Birgit crossing the wonderful new Barr Creek bridge.

Another couple of hours with frequent breaks and we were at the hut, even before sunset! In total it took around 7 hours from the car, including an hour for the boot search; not bad. Much more pleasant than my first visit to Harrison Hut.


Reflection of a beautiful sunset at Harrison Hut.


More sunsets!

To avoid adding too many boring details to this trip report I’ll try to summarise the rest with snippets and pictures.

Originally we had ambitions to go up Mt. Overseer right away, but we were both in need of some rest after our hectic weeks. We visited the lake below Rollercoaster glacier, watched what turned out to be mountain goats with two little ones that bounced up and down, napped in the sun, went for a swim, and watched what we think might’ve been a drowning duck.

Looking at Mt. Meager from the lake.

Looking at Mt. Meager from the lake.

Bad picture of the incredibly tiny mountain goats.

Bad picture of the incredibly tiny mountain goats. There was a highway of their prints crossing the Rollercoaster Glacier.

The following morning we woke up to ominous looking clouds, although better than predicted by the weather forecast. “With the heat from the sun they’ll rise out of the valleys and above the glacier.” Hmhmm. I was sceptical, but Vincent was quite convinced. Well, it didn’t hurt to try.


Morning clouds on the Rollercoaster Glacier.

Given the time of year and since we were uncertain about the conditions on the glacier, we chose to rope up, leaving quite a bit of rope between us and adding knots to increase drag. Being the smallest, I went in front as the guinea pig. Crevasses were just starting to open up, but probing revealed that the snow bridges were plenty thick to cross.


A brief (2 minute) glimpse of Mt. Overseer as we reached the col near the top of the Rollercoaster glacier, before clouds settled back in.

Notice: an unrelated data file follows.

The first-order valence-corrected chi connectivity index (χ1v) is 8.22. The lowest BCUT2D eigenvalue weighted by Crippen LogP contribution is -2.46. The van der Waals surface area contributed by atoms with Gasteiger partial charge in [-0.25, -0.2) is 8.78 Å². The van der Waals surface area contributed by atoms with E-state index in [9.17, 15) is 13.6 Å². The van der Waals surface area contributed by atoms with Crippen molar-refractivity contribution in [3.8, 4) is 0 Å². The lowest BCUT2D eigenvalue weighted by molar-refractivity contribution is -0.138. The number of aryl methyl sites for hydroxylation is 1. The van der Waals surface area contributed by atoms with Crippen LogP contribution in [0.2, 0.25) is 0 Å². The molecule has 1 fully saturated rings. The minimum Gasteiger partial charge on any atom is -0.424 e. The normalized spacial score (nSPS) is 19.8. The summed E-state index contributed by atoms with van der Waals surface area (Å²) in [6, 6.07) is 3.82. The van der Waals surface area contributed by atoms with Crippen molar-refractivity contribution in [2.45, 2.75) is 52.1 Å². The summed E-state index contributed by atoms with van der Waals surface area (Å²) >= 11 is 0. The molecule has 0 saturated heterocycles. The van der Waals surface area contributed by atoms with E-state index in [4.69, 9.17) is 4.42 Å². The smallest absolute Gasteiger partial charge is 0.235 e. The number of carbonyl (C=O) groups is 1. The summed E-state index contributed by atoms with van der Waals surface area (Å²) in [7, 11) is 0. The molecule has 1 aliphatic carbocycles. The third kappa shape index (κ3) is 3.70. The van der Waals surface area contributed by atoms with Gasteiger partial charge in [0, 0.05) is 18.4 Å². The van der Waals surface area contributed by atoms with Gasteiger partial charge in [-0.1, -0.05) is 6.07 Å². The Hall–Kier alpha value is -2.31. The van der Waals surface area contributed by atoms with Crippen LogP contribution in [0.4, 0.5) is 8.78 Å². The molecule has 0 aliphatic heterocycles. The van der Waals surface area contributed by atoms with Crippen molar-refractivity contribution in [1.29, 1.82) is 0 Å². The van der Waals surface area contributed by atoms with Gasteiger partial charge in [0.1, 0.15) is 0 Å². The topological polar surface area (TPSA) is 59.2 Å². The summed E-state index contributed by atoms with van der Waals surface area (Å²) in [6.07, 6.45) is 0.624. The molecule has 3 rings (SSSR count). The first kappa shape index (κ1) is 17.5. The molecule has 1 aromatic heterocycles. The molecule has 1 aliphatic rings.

During a window of clarity, we took a bearing with my compass (didn’t have a GPS) from the col to Mt. Overseer and soon set off again. Clouds moved back in and we had no more visibility until the descent from the peak.


This was “good visibility”.

The route itself is wonderful — glacier travel most of the way followed by several hundred vertical meters of scrambling. The short section we took from the top of the snow slope onto the ridge of Overseer had horrible loose rock, but soon the scramble became pleasant with solid granite blocks. At the summit, we hung out bundled up in warm clothing and a sleeping bag, waiting for the clouds to clear, but alas that was not to be. Even during the clearing moments on the way down, the summit was generally shrouded in it’s own cover. Currently, there are still some good snow slopes to follow on the way down Overseer to the Madhorse Glacier instead of the loose rock section we followed on the way up; would definitely recommend them.


The summit of Mt. Overseer during an opening in the clouds.


Looking towards the Pemberton Icefield.


The Madhorse Glacier.


Overseer capped with clouds.


Dark clouds over the Pemberton Icefield in the distance.

And that was more or less it. I’d forgotten how incredibly beautiful Harrison Hut and the surrounding areas are. Although the drive is long, it is more than worth a visit! The VOCers in the 1980s sure knew where to build a hut.

On the way out the next day, we ran into our friends in the trail work groups near Pika Creek. Hopefully we’ll hear more about how their trip went sometime soon!

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2 Responses to A sodden boot, or ways to sabotage a trip

  1. Roland Burton says:

    I really liked the boot story. I felt that it was the most interesting thing that happened that weekend. I had images of Vincent trying to hike back to the car wearing as many socks as he could find on one foot. Maybe we should be required to wear orange boots just so they can be found in fast-flowing streams.

    While the rest of my carload (except for Isabella) continued on to the hut, I stayed at the hot springs. For three hours I was the only person there. Yes, you can have too much solitude at a hot spring!

  2. Devlin Mottershead says:

    I liked reading about the sodden boot.